Wednesday, August 29, 2012

Lesson "Checklist"

Teachers are surely quite familiar with this scenario:  A student walks into the lesson, picks up the flute, and nothing comes out.  Not a single solitary note.  The student turns to you and says, "Something is wrong with my flute -- it won't play..."  Hmmm...where should you start to help diagnose the problem?  Well, we recently caught up with Christina Guiliano-Cobas, our Marketing Manager here at Powell.  Christina has managed a studio for several years and spoke with us about a "checklist" for this common situation.

1) Dirty Tenons - The tenons on students’ flutes can become quite grimy if they are not regularly cleaned.  In turn, the build-up of dirt will make the tenon and headjoint fit too tight.  This tight fit could cause the mechanism to bind (the keys won’t go up and down) or over time cause the joints to go out of round.

2) Cork alignment - You'll want to check the cork alignment with the swabstick.  Proper cork alignment can make all the difference.  However, if the cork is too easy to move, it may need to be replaced.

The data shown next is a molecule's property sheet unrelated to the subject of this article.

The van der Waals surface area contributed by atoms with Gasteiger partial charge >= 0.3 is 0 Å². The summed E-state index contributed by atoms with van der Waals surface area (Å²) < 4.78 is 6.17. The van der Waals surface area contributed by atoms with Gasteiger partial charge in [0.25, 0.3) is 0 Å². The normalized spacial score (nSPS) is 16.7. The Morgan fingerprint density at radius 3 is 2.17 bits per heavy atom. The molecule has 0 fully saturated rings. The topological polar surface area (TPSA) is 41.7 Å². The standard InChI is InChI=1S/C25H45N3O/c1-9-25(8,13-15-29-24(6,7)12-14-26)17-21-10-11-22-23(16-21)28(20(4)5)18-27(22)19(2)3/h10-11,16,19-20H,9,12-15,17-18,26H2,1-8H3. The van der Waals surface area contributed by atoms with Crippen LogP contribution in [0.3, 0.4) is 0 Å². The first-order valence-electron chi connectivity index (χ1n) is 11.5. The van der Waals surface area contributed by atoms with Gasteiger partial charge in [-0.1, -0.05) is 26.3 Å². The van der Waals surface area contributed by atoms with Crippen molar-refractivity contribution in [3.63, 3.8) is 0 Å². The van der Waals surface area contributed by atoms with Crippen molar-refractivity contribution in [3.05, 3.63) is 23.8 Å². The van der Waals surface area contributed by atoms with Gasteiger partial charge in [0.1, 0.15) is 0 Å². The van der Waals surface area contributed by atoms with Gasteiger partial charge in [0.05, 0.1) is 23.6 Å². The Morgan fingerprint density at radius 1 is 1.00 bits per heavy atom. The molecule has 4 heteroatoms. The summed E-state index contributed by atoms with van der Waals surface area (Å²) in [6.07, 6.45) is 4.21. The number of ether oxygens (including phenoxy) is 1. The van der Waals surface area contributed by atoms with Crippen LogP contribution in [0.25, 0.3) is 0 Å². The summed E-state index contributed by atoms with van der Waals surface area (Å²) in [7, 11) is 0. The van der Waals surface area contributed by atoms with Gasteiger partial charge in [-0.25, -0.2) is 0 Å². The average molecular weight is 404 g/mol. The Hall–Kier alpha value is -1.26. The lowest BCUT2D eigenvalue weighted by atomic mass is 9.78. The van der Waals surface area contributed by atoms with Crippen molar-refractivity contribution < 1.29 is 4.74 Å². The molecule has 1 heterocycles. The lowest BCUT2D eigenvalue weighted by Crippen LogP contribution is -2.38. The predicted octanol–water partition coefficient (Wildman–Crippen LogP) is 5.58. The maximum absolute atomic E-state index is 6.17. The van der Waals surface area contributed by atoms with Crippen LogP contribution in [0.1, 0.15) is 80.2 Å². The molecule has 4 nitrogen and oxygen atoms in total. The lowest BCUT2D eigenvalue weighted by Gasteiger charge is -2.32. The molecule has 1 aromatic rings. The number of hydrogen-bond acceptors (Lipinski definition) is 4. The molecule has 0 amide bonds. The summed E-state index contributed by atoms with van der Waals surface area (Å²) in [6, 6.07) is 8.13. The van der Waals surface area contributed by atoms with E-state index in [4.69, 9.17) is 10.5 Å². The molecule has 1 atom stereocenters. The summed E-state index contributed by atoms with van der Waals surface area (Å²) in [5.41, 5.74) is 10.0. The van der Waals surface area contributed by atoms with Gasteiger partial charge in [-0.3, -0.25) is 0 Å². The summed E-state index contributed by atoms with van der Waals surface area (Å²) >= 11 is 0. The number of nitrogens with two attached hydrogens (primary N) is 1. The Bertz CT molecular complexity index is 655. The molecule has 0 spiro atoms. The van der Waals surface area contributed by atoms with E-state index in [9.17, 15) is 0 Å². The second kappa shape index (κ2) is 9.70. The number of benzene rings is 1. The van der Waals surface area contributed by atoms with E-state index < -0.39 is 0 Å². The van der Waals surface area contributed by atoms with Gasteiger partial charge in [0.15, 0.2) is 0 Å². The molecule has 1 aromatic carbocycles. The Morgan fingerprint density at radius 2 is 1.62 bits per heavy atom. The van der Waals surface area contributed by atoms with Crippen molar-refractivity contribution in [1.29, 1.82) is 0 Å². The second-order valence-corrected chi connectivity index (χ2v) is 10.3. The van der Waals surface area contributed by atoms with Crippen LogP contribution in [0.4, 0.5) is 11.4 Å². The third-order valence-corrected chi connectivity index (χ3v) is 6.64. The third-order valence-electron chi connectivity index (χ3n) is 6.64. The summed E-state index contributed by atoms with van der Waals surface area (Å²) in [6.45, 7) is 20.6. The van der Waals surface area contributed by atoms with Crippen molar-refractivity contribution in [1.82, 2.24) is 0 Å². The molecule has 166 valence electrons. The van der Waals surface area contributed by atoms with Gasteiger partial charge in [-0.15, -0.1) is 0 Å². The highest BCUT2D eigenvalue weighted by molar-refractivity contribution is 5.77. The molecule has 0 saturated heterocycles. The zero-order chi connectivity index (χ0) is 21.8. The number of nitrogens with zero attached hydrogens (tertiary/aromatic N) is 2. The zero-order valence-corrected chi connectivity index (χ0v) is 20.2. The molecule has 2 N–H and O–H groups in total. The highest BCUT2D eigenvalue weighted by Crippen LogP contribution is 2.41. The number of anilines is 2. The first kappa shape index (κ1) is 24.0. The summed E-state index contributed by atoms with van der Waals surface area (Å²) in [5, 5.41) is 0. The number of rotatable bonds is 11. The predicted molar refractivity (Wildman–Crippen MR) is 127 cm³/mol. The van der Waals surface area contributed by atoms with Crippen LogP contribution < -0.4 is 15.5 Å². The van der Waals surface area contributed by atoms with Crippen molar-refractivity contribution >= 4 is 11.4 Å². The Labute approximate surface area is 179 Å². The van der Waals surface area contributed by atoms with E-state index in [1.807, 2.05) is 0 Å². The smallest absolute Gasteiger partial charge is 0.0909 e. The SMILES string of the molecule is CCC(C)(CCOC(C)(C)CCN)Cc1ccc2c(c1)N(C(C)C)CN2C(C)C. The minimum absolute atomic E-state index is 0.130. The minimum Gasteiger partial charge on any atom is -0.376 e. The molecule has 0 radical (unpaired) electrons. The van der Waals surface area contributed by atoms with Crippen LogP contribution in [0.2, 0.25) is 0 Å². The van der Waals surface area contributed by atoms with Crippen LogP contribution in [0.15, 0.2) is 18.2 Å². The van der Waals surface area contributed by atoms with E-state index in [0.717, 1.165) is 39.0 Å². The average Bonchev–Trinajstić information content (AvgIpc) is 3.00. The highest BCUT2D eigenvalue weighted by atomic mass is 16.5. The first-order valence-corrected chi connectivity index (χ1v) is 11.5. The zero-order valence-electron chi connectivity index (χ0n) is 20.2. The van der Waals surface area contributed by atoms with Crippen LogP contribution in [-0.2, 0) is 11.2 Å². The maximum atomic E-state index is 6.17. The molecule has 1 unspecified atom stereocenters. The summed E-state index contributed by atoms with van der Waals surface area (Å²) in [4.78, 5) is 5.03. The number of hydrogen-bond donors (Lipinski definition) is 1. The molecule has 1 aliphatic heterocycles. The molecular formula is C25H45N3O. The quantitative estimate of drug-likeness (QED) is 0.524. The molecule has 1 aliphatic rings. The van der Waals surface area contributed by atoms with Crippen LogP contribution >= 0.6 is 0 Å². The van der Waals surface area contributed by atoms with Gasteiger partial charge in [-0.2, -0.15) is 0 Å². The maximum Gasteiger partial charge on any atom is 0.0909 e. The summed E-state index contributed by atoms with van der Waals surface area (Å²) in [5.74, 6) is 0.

3) Leaks - Student flutes normally have felt pads, and it may be possible to detect an air leak simply with an initial visual inspection.  However, this would not be possible with Straubinger pads.  In the case of felt pads, if you notice a gap between the pad and cup, there is most likely a leak!

4) Spring tension - This issue could be present even if sound is produced and the student is able to play.  Feel the keys to see if something is too heavy or difficult to press.  In this case, the spring may be too tight, which could impact the student's technique.  Obviously, the key could be too light as well, in which case the spring would need more tension.

5) Swabstick - Oddly enough, it is possible for a student to leave the swabstick or cleaning apparatus in the flute.  This would certainly be detectable by a visual inspection!

If you detect an issue that demands specialized attention -- or if you are not sure -- it's always best to contact an authorized flute repair technician.  Clean, well-adjusted flutes make for happy students and teachers!

Begin with an overall visual inspection - just like we do with brand new flutes!
Checking for even key height.
Checking spring tension.
Checking the overall feel of the mechanism.

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